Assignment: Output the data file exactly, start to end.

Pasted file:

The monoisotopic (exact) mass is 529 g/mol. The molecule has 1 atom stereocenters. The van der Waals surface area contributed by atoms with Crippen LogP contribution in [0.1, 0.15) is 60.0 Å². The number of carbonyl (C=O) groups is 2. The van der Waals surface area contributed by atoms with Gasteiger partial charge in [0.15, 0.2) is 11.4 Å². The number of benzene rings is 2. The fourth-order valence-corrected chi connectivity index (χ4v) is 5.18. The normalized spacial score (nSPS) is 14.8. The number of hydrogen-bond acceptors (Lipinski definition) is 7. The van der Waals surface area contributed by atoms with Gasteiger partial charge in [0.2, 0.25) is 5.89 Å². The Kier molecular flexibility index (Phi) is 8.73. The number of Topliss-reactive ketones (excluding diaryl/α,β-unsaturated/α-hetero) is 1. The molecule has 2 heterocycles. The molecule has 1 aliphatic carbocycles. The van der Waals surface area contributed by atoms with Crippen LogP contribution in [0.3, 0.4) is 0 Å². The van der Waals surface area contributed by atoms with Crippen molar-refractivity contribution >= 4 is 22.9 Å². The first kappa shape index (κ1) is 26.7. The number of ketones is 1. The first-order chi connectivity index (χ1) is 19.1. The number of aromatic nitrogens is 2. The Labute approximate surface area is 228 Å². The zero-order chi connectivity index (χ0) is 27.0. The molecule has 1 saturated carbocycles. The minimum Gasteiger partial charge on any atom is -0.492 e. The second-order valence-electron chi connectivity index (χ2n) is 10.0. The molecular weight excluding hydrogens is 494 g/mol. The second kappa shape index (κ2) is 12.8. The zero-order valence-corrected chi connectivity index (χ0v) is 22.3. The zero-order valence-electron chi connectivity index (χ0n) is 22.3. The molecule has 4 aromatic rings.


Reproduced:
The monoisotopic (exact) mass is 529 g/mol. The molecule has 1 atom stereocenters. The van der Waals surface area contributed by atoms with Crippen LogP contribution in [0.1, 0.15) is 60.0 Å². The number of carbonyl (C=O) groups is 2. The van der Waals surface area contributed by atoms with Gasteiger partial charge in [0.15, 0.2) is 11.4 Å². The number of benzene rings is 2. The fourth-order valence-corrected chi connectivity index (χ4v) is 5.18. The normalized spacial score (nSPS) is 14.8. The number of hydrogen-bond acceptors (Lipinski definition) is 7. The van der Waals surface area contributed by atoms with Gasteiger partial charge in [0.2, 0.25) is 5.89 Å². The Kier molecular flexibility index (Phi) is 8.73. The number of Topliss-reactive ketones (excluding diaryl/α,β-unsaturated/α-hetero) is 1. The molecule has 2 heterocycles. The molecule has 1 aliphatic carbocycles. The van der Waals surface area contributed by atoms with Crippen LogP contribution in [0.3, 0.4) is 0 Å². The van der Waals surface area contributed by atoms with Crippen molar-refractivity contribution >= 4 is 22.9 Å². The first kappa shape index (κ1) is 26.7. The number of ketones is 1. The first-order chi connectivity index (χ1) is 19.1. The number of aromatic nitrogens is 2. The Labute approximate surface area is 228 Å². The zero-order chi connectivity index (χ0) is 27.0. The molecule has 1 saturated carbocycles. The minimum Gasteiger partial charge on any atom is -0.492 e. The second-order valence-electron chi connectivity index (χ2n) is 10.0. The molecular weight excluding hydrogens is 494 g/mol. The second kappa shape index (κ2) is 12.8. The zero-order valence-corrected chi connectivity index (χ0v) is 22.3. The zero-order valence-electron chi connectivity index (χ0n) is 22.3. The molecule has 4 aromatic rings.